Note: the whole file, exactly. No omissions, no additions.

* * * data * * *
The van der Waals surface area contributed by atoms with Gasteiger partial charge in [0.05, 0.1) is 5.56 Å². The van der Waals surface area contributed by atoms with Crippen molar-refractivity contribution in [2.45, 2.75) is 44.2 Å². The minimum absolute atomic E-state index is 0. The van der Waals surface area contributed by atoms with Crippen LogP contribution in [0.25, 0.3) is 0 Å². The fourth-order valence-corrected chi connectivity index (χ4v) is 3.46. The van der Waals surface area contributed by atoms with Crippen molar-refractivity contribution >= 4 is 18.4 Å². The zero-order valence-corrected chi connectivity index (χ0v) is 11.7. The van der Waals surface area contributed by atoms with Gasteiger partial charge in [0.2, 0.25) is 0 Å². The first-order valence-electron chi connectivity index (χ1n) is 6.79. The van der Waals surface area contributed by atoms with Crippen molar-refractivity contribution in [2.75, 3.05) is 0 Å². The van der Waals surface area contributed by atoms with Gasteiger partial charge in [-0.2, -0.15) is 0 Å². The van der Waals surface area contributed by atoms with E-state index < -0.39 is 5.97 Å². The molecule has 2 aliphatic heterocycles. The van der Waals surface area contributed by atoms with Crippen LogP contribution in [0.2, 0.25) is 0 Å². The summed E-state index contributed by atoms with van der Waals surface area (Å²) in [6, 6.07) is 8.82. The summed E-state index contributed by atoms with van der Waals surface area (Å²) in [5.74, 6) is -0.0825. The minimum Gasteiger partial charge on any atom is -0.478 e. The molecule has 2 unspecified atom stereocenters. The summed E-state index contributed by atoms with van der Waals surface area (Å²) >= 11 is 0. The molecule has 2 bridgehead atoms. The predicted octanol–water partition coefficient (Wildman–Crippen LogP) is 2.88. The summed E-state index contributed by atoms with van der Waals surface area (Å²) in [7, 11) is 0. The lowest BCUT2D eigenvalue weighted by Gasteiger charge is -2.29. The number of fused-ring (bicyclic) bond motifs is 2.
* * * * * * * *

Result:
The van der Waals surface area contributed by atoms with Gasteiger partial charge in [0.05, 0.1) is 5.56 Å². The van der Waals surface area contributed by atoms with Crippen molar-refractivity contribution in [2.45, 2.75) is 44.2 Å². The minimum absolute atomic E-state index is 0. The van der Waals surface area contributed by atoms with Crippen LogP contribution in [0.25, 0.3) is 0 Å². The fourth-order valence-corrected chi connectivity index (χ4v) is 3.46. The van der Waals surface area contributed by atoms with Crippen molar-refractivity contribution >= 4 is 18.4 Å². The zero-order valence-corrected chi connectivity index (χ0v) is 11.7. The van der Waals surface area contributed by atoms with Gasteiger partial charge in [0.2, 0.25) is 0 Å². The first-order valence-electron chi connectivity index (χ1n) is 6.79. The van der Waals surface area contributed by atoms with Crippen molar-refractivity contribution in [2.75, 3.05) is 0 Å². The van der Waals surface area contributed by atoms with Gasteiger partial charge in [-0.2, -0.15) is 0 Å². The van der Waals surface area contributed by atoms with E-state index < -0.39 is 5.97 Å². The molecule has 2 aliphatic heterocycles. The van der Waals surface area contributed by atoms with Crippen LogP contribution in [0.2, 0.25) is 0 Å². The summed E-state index contributed by atoms with van der Waals surface area (Å²) in [6, 6.07) is 8.82. The summed E-state index contributed by atoms with van der Waals surface area (Å²) in [5.74, 6) is -0.0825. The minimum Gasteiger partial charge on any atom is -0.478 e. The molecule has 2 unspecified atom stereocenters. The summed E-state index contributed by atoms with van der Waals surface area (Å²) >= 11 is 0. The molecule has 2 bridgehead atoms. The predicted octanol–water partition coefficient (Wildman–Crippen LogP) is 2.88. The summed E-state index contributed by atoms with van der Waals surface area (Å²) in [7, 11) is 0. The lowest BCUT2D eigenvalue weighted by Gasteiger charge is -2.29. The number of fused-ring (bicyclic) bond motifs is 2.